Material warning: This episode contains explicit language.
Trick question: How do you chronicle the creative plenitude of John Zorn? It really is a fool’s errand, looking at his physique of work, which at minimum resists categorization if not the very restrictions of description. Even now, there is certainly copious insight, and no small amount of money of enjoyment, to be attained from a flash immersion in Zorn’s sonic planet — an irresistible prospect that surfaced at the 2022 Large Ears Festival, wherever he shared his uncompromising vision in eight unique musical settings.
“This is not enjoyment,” Zorn declared all through an onstage job interview at the pageant, emphatic as at any time in his creative intentions. But make no error: the potential crowds at Huge Ears were enthralled as effectively as challenged by the array of appears he set forth. They ranged from a solo piano recital, done by classical virtuoso Stephen Gosling, to the hybrid chamber-improv ensemble Heaven and Earth Magick (with Gosling churning in the combine).
Zorn was a galvanic presence even in the wings — throughout concert events by Simulacrum, a sort of dying-metal organ team the Brian Marsella Trio, with its grooving piano and Music For Petra, showcasing Petra Haden’s vocals and Jesse Harris’ lyrics and acoustic guitar. Elsewhere, the composer took on a obvious function, conducting soar-lower cues for Chaos Magick or wielding his alto saxophone in the New Masada Quartet and, throughout a thrilling finale, New Electrical Masada.
Surprisingly, we’ll hear songs from all of the above in this episode of Jazz Night time in America, together with testimonials from guitarists Julian Lage and Invoice Frisell, Huge Ears founder Ashley Capps — and of training course Zorn himself, who turns 70 this 12 months, a veritable icon with the undying fire of an iconoclast. He’ll be back again at Massive Ears this coming spring, for a 70th birthday celebration featuring lots of of these identical fearless musicians and a handful of other people.
“All my compositions are platforms to permit creativeness,” claims Zorn. “That’s the bottom line.” Jazz Evening is happy to seize some of that resourceful electricity, with whole awareness that the activity, like Zorn’s more substantial mission, will normally be unfinished.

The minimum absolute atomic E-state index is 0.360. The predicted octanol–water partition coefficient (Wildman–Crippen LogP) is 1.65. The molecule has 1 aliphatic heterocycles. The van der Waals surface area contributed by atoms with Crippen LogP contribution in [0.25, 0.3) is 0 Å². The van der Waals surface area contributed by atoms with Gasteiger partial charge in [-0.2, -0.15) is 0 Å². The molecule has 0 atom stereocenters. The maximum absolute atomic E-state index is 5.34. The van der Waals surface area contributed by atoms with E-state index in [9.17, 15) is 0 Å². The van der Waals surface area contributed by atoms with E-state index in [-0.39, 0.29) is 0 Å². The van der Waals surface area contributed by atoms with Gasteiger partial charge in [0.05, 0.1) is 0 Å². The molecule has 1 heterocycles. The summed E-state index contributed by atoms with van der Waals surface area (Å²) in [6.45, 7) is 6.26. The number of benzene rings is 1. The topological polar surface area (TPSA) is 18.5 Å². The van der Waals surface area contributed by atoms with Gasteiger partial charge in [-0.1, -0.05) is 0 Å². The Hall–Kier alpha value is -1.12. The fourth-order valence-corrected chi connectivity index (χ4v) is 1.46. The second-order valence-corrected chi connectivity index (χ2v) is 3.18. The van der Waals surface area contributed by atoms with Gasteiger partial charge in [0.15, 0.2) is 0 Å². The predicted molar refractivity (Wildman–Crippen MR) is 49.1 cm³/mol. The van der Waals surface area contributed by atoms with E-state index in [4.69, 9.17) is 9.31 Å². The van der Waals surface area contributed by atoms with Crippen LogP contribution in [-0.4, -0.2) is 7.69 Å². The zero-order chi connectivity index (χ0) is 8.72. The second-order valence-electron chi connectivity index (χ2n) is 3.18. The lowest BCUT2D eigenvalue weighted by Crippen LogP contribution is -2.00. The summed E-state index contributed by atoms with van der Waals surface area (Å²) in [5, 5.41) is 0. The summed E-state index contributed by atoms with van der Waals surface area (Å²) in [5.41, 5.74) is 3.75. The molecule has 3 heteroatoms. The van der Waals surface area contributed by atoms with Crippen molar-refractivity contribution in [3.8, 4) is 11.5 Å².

New Masada Quartet
John Zorn, alto saxophone Julian Lage, guitar Jorge Roeder, bass Kenny Wollesen, drums
Tracks for Petra
Petra Haden, vocals Jesse Harris, acoustic guitar Julian Lage, electric powered guitar Jorge Roeder, bass Kenny Wollesen, drums
Brian Marsella Trio
Brian Marsella, piano Trevor Dunn, bass Kenny Wollesen, drums
Matt Hollenberg, guitar John Medeski, organ Kenny Grohowski, drums
Stephen Gosling, piano
Matt Hollenberg, guitar Brian Marsella, Fender rhodes John Medeski, organ Kenny Grohowski, drums
Heaven and Earth Magick
Sae Hashimoto, vibraphone Stephen Gosling, piano Jorge Roeder, bass Ches Smith, drums
John Zorn, alto saxophone Monthly bill Frisell, guitar Julian Lage, guitar John Medeski, organ Brian Marsella, piano Trevor Dunn, bass Kenny Grohowski, drums Ches Smith, drums
(All music composed John Zorn unless of course noted)
- “Kafiristan” (John Zorn, Jesse Harris)
- “The Superior Priestess”
- “Danse Macabre”
- “The Turner Etudes, VIII”
- “Casting the Runes”
Author: Nate Chinen Producers: Alex Ariff, Nate Chinen, Trevor Smith Editor: Trevor Smith Mixing: Ron Scalzo, Katie Simon Host: Christian McBride Project Manager: Suraya Mohamed Vice President of Visuals and Tactic at NPR New music: Keith Jenkins Government Producers: Anya Grundmann and Gabrielle Armand.
Live new music recording: Matt Cowen, Matt Honkonen Reside new music mixing and last audio combine: Marc Urselli.
Enormous thanks to the Massive Ears group: Government and Inventive Director Ashley Capps and Taking care of Producer Mary Ho.
Shout out to the Bijou Theater crew in Knoxville — creation manager Mischa Goldman and Government Director Courtney Bergmeier.